The 208,400 inhabitants of Rostock won’t get cold anytime soon: Thanks to a new, impressively large heat storage tower, the city can now bridge short-term outages in its district heating network. The 55-meter-high steel colossus reaches skywards like an oversized thermos flask. It stores enough thermal energy to supply district heating customers with hot water to cover their central heating and domestic hot water needs for up to a whole weekend.
KLINGER valves for reliable hot water systems
KLINGER Fluid Control played a key role in the heat storage facility’s implementation, supplying a total of 25 ball valves of various designs, some of which are installed in the newly constructed pump house.
“KLINGER valves are an integral part of the systems technology. Their functions include reliably shutting off the hot water system. And reliability is key here, being the foundation of the system’s safe operation,” says Alexander Christen, spokesman for public utility Stadtwerke Rostock.
The other main reason for going with KLINGER Fluid Control products was their availability. “We are very satisfied with our cooperation with KLINGER,” sums up Roland Schulz, the Area Manager for energy systems. The utility company also set great store by having a partner with whom an effective long-term maintenance strategy could be developed, and KLINGER Fluid Control ticked all the boxes.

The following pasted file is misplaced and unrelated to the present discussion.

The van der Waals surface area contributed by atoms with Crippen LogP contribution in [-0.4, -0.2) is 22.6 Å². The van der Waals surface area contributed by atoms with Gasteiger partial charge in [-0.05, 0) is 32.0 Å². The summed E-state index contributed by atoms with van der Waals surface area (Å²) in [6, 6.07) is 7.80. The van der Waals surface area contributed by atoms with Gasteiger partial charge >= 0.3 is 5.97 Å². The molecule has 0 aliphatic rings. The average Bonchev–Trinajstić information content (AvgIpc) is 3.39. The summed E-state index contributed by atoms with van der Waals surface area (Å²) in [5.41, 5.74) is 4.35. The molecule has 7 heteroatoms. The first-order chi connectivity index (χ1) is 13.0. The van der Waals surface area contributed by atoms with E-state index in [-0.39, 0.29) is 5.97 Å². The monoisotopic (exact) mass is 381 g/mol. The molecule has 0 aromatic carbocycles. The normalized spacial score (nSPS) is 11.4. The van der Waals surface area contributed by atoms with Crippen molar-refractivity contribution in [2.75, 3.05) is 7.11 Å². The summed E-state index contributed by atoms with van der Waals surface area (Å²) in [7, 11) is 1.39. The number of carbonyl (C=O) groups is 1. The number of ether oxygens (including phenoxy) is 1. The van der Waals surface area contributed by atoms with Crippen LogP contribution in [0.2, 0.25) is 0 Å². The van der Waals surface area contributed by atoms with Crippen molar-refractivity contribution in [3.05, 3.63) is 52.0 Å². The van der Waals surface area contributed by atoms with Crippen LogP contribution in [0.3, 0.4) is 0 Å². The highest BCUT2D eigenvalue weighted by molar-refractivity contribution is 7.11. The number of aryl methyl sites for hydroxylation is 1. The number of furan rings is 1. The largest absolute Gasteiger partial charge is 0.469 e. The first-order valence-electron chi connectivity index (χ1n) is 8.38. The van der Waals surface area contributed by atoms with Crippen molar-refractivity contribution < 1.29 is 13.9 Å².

Efficient storage of electricity from renewables
René Arnold, the sales representative for Germany at KLINGER Fluid Control, supported the implementation for two years and knows the requirements like no other: “The heat storage system allows the operation of the adjacent gas-fired power station to be largely decoupled from heat demand. This way, power can be generated at times where electricity prices are high, even when heat demand is low.” The surplus electricity from renewable energy sources can be converted into heat by means of a power-to-heat plant and temporarily stored in the heat accumulator for use at a later time, such as at night or on weekends. “This project brings Rostock a step closer to its climate-neutral heat supply target of 2035,” says René.